With holdings in sugar, textiles, real estate, steel, cement, telecommunications, food and beverage, poly products, port operations, and most recently, an eight-billion-dollar oil refinery on the cards, Aliko Dangote can be said to have his fingers in many pies. He could’ve easily gotten complacent with the success of his first few ventures, but the astute businessman was far-sighted enough to recognise that every finish line is the beginning of a new race and times are always changing.
By spreading his tentacles, Dangote now boasts a largely fail-proof conglomerate that employs nearly 30,000 people. Such is what is in the offing with diversifying portfolio.
Becoming a successful entrepreneur these days entails having access to multiple income streams, lest you risk going under when what once seemed a cash cow begins to wane. Dangote’s business profile does reflect a tendency to venture into different highly profitable businesses, and this is known to have been instrumental to his success.
When oil prices plummeted in the global market, it had little effect on his cement and sugar businesses. Although the prices of the products have taken a hit somewhat, his sugar and cement businesses have only grown in leaps and bounds, with sales projections estimated to surge even higher.
One lesson that can be drawn out of his entrepreneurial journey so far is that having numerous investments helps to cushion the effects of a blow caused by economic recession or unforeseen challenges to one or more of those investments. Some other streams of income will surely remain unaffected, and like a lifebuoy, they are guaranteed to keep you afloat until the storm is gone.
Don’t Just Sell – Start Producing Too
Aliko Dangote’s initial business moves mainly involved importing and trading commodities. Business was going reasonably good, and he kept at it for a while. But it wasn’t until he made the decision to become a producer and not just an importer that he indeed began to hit the heights.
In the years that followed, his factories were popping up in various places, and he had launched a manufacturing business. Yes, manufacturing is serious business, and it does require a lot of capital, but there is no better way to really control pricing and bring products down to the consumer level at really affordable rates than by setting up your production plant.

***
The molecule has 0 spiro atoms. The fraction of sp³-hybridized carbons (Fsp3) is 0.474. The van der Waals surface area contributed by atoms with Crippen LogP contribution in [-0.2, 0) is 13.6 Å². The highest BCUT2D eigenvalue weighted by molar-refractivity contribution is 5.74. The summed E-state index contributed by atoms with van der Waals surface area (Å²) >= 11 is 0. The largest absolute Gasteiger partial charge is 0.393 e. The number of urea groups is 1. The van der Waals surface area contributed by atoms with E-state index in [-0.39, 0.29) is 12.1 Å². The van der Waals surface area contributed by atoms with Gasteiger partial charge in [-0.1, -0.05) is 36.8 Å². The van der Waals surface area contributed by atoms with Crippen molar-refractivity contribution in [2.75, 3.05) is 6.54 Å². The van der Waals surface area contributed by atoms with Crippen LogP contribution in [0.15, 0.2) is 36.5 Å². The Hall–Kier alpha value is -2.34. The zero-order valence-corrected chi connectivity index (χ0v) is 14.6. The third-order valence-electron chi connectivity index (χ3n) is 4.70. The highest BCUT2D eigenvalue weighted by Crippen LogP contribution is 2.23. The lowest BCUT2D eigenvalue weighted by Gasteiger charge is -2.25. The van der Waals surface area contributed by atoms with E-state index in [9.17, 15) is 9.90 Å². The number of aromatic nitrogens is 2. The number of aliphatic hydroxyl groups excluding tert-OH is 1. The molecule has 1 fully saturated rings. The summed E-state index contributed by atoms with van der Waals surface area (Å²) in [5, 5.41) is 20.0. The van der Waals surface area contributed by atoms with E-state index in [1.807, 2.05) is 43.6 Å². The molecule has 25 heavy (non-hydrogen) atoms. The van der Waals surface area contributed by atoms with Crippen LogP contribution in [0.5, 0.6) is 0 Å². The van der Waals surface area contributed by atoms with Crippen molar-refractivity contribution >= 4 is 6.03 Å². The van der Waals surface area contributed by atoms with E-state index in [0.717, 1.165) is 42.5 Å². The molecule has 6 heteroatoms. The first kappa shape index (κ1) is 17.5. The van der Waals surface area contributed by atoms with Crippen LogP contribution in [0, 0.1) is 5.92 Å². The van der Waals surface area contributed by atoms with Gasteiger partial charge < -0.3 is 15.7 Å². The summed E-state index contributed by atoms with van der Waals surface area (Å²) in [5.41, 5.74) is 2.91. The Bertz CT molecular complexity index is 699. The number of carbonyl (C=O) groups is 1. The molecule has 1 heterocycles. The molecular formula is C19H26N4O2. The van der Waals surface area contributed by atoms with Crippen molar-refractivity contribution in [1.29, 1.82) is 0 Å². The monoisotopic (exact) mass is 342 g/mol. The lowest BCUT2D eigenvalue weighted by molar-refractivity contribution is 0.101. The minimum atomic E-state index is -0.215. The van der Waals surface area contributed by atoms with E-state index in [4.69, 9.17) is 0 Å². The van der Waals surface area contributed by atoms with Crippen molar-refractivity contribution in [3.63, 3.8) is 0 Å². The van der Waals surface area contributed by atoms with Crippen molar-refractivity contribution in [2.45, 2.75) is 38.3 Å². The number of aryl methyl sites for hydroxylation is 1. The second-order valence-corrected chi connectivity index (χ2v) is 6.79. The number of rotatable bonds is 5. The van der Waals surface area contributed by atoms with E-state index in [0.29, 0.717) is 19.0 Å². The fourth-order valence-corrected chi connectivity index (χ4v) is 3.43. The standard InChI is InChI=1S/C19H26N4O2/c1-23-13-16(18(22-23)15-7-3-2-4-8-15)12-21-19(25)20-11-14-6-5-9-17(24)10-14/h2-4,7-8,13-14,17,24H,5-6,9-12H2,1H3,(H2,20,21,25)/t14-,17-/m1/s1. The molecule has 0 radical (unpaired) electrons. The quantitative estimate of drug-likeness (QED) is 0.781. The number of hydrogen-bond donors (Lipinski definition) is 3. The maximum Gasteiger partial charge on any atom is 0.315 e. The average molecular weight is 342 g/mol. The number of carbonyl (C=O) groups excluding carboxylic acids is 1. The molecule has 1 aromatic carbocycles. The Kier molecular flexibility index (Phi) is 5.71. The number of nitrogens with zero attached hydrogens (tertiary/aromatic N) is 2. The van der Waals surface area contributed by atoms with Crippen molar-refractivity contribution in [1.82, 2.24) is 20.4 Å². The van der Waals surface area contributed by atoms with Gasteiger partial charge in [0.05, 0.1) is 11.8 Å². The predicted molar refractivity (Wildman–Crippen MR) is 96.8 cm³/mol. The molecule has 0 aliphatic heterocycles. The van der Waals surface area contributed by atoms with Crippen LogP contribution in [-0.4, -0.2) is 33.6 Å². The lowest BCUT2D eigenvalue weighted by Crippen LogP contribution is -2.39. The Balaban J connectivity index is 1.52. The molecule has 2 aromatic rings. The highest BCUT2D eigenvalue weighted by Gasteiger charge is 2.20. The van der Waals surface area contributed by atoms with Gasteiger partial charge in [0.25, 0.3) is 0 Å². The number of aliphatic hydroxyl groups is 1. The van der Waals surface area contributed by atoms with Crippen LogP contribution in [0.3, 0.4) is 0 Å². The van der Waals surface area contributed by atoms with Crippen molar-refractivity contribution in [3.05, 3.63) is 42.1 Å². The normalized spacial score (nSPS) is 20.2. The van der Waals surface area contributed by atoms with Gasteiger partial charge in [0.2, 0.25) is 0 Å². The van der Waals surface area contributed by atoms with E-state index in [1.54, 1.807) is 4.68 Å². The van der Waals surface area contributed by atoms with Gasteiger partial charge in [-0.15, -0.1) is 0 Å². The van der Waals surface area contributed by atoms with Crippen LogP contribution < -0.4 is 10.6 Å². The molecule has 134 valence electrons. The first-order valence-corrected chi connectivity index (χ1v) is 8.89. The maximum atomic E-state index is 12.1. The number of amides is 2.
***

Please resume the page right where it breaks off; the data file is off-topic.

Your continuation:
If you’re looking to have the edge over the competition and grab a massive slice of whatever market you have a presence in, it could be a worthwhile move to quit making only sales and start manufacturing your products too. This business tip is a key secret of many of the world’s famous billionaires, and you might want to take a cue from it.
Don’t Just Sell A Product – Sell A Brand
Does the name Amancio Ortega Gaona ring a bell? If you genuinely know your onions in fashion circles, you’ll connect that name to the billionaire founder of Zara. And you’ll probably also recognise that you can’t do as much as him or better if you can’t get the hang of building a brand around your products and services.
And it’s pretty much the same story with Aliko Dangote. Sometimes, it’s not even about “what” you’re selling; it’s about “who’s” selling. And that is why you have some work cut out for you in building a brand that is the toast of the market.
The Dangote brand has become one of the most valuable in Africa, so much so that you could almost sell anything with the name “Dangote” on it. You can’t fight it; the brand practically always wins the market’s trust.
This places a premium on making sure people can identify your business through its brand image as you grow the business. This business tip implies that the onus is on you to leave an impression on the minds of customers about the experience your products or services serve up to them.
Your net worth is only as good as your network, and the way you arrive is who you are. That’s the norm these days. It will just be wishful thinking at best if you intend to reach the heights of the billionaire someday but fail to surround yourself with those that can take you there.
Networking is, therefore, imperative. And the trick lies in identifying and getting close to the people you need. Now, how do you go about that? You can start by getting those folks to respect you and what you do by investing in both yourself and your business. You need to get the hang of emotional intelligence, get good grips on human behaviour, and somehow work yourself into being able to tell a person’s motives from the off nearly accurately. This can help you forge vital connections and build essential networks.
These five business tips have seen Aliko Dangote become not just a billionaire, but the wealthiest black man in the world. When applied in your entrepreneurial journey, these principles could well keep you on course towards setting up the next big thing and writing your own success story.